He is dispatched to Milwaukee to rein in Arthur Edens (Wilkinson, Oscar-worthy again), and finds himself parrying against the general counsel (Tilda Swinton) of the massive chemical company his firm represents. The film bows a bit in the middle. There s a lot to take in a bit too much character development. Clayton owes a $75,000 debt on a restaurant venture that went belly-up and now the money is due, by the end of the week. He has a brother who s a cocaine addict; he has a gambling problem. But with Arthur, Michael has patience; he listens to the old man s rant about his moral complicity.
Disgust forms like black lung.
What s refreshing is that Gilroy has not made a film about a corporate activist or an amoral man who discovers his politics. Michael Clayton is more of a nostalgia act, a homage but in the best sense. It takes its cues from bare-knuckle morality plays of Sidney Lumet, who made Network and Serpico and The Verdict; in its second half, what takes over the up-is-down ambiguity of Three Days of the Condor and 70s thrillers where more is at stake than corporate intrigue.
Your soul is chipped.
If you put aside the thriller elements for a moment, however, if you ignore Clooney s movie-star wattage for a minute (and he buried it deep), if you pay more attention to the faint glimmer of shame and complicity in the eyes of so many of the characters that populate Michael Clayton well, what we have is less of a story than a picture about the world in which we live, where predatory professionalism is admired and the unadorned truth is not, and how the line between those two camps have become increasingly hard to distinguish.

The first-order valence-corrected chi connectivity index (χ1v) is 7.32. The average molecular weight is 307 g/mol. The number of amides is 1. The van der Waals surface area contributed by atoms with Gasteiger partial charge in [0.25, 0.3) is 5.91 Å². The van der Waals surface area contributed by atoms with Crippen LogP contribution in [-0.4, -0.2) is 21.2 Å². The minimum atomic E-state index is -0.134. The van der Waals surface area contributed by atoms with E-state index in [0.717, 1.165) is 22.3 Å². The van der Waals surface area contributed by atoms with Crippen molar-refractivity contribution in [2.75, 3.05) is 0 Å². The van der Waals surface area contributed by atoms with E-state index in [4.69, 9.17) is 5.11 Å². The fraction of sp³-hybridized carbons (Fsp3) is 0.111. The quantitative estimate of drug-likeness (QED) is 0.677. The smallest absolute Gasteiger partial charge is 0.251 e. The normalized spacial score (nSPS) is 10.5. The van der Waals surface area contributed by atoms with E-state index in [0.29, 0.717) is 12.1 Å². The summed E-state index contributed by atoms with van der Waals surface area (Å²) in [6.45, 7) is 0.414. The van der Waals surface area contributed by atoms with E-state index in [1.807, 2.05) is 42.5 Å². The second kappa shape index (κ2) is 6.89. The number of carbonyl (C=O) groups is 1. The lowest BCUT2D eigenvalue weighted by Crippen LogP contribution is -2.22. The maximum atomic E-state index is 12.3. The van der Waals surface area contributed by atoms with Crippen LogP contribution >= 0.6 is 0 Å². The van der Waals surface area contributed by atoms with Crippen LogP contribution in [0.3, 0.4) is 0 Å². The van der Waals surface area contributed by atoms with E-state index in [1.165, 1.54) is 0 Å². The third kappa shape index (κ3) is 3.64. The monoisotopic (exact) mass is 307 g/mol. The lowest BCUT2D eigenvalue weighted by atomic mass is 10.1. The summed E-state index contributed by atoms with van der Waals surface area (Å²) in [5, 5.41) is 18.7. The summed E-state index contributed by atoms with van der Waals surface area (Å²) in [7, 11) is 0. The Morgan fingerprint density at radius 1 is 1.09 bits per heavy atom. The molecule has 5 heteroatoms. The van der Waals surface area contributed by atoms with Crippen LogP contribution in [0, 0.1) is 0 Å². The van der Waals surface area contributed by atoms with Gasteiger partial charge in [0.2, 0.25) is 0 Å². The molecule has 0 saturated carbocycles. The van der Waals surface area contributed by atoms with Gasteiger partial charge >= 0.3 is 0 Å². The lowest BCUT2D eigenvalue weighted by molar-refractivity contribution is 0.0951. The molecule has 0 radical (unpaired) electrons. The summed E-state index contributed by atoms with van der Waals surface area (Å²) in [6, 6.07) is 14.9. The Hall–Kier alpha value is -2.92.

But Michael Clayton he s as mad as hell and he s not going to take it any more. And so, with a sigh of exhaustion, he doesn t. He s not Peter Finch in Network if anything, he s located the opposite of madness. Wilkinson is the raving-lunatic Finch figure, the gifted double-talker who catches a glimpse of his own culpability and can not contain the shock; really, he s just a foaming-at-the-mouth version of Michael, who submerges his feelings, who comes to recognize that the business his employer is involved has darkened his soul.
But Clayton is no crusader.
He just can not take it anymore, and so more than large melodramatic scenes, Gilroy trusts the audience to find satisfaction in the rhythms of dialogue and the jutted jaw of Clooney, who fixes his eyes on a boss and does not unleash just yet. He keeps us waiting for it. So the power of a phrase, the sucker punch a word can deliver, gathers steam. We d like to reach that point, and like the best films of the 1970s, Michael Clayton pulls from the air what we re feeling now, without saying it outright. Get a baby-sitter. Finally, grown-ups get a film to call their own.
Contact Christopher Borrelli at: firstname.lastname@example.org or 419-724-6117.